Even after nearly a decade of sticking to responsible financial habits, I still get that familiar sinking feeling in the pit of my stomach when I know my credit score is going to be checked.
Way back then, I made all the classic rookie mistakes: Missing credit card payments. Forgetting to pay a hospital bill that ended up in collections. Ignoring a few (okay, dozens of) parking tickets. Going over my credit card limit. Applying for too many cards all at once.
Basically, I was a dumb college kid who had absolutely no idea how important credit is. I thought, no big deal. I’ll pay twice as much next month. Or, after I graduate college I’ll make plenty of money to pay this stuff off. I might have been getting an A in my Advanced Critical Theory in Modernist Literature class, but I was earning a big fat F in the real world.
Eventually I did realize that I’d dug myself into a very deep hole. And so I graduated college with my hard-earned English degree, no practical job prospects and a couple thousand dollars in past-due debt. This, finally, was my big wake-up call.
I was lucky enough to land a decent-paying job soon after graduating. So I spent the next several years methodically paying all of my bills on time, examining my credit reports for inaccuracies and paying my credit card bills off in full each month to boost my score. And of course, I had to pay off all my old debts first. By the time I hit 28, my credit was in pretty good shape. I had a score in the mid-700s and I was able to buy a house with my husband.
The moral of my story is, it took me YEARS to repair the damage I’d done, and I could have avoided it all if I’d treated my credit score with a little respect. Sure, it could have been a lot worse. But I definitely could have saved myself lots of stress, time and money.
Why does your credit score matter?
I know, I know — it’s easy to convince yourself that your credit score doesn’t mean much. And maybe if you ignore it, it’ll go away, right?
But in reality, if you’re smart enough to arm yourself with a good credit score, you’ll have WAY more access and opportunities than you would with a crappy one. A good credit score says something about your character. It means you’re responsible, and that you honor your debts. It means you’re someone who can be trusted.
Who looks at your credit score? Well, more people than you might think. Everyone knows your credit is checked when you apply for a credit card or loan, but it can also be pulled by someone who is considering hiring you or renting you an apartment.
And even though it might seem like it’s way far off in the future, when you decide you’re finally ready to buy a home, a good credit score can literally save you thousands and thousands of dollars each month. (That means you might be able to afford a house with, say, granite countertops, instead of the one next to a set of train tracks.) Typically, a score of 720 or higher is considered “good.”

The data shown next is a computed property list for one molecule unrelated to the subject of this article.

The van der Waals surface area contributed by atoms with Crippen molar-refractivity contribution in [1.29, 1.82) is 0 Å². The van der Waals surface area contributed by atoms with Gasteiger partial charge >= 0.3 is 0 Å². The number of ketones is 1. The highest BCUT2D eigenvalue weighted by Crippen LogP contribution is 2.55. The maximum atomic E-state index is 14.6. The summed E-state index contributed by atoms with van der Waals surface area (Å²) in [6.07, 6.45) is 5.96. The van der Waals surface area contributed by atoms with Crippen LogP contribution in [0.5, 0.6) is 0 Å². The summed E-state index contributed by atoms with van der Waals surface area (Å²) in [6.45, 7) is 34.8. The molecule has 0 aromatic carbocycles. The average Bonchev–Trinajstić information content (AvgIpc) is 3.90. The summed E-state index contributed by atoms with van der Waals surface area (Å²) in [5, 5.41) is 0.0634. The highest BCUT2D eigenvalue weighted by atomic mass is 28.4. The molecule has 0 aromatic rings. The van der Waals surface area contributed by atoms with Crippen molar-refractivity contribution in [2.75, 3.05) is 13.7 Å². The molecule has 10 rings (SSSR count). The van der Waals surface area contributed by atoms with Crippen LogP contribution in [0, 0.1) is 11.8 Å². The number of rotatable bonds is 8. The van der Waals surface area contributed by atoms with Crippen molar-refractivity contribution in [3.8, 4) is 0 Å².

Your FICO® scores
FICO scores are what most lenders use to evaluate your credit. You actually have 3 FICO scores, 1 for each credit bureau (Experian, TransUnion and Equifax). Each score is based on information that these credit bureaus keep on file about you. And as information about you changes, your FICO score is updated too. It’s all very Big Brother-ish.
In fact, your scores are probably different with each credit bureau, and there could be errors on 1 file that don’t appear on the other 2. It definitely pays to review your full credit reports on a regular basis to make sure nothing fishy is going on. You can get all 3 of your credit reports for free once a year at www.annualcreditreport.com.
However, you have to pay if you want to learn your actual FICO scores. There are a lot of websites that provide this service, but a good place to start is www.myfico.com. It can vary, but here’s how a FICO score typically breaks down:
- 35% payment history
- 30% amounts owed
- 15% lengths of credit history
- 10% types of credit in use
- 10% new credit
And if you really want to over-achieve and get yourself a top-tier FICO score, you’ll need to pay extra close attention to these 2 things:
- Maintaining an active credit profile, meaning you consistently use the credit granted to you AND you pay off your debts on a regular basis. Creditors need to see actual proof that you can manage your credit.
- Maintaining a decent credit utilization ratio, meaning the amount of money you owe creditors versus your overall available credit. Most experts recommend keeping your utilization rate under 30%. (So if you have a total of $10,000 in credit available to you across all of your loans and credit cards, you’d want to keep the amount you actually owe around $3,000.) People with both very low and very high utilization rates have lower FICO scores.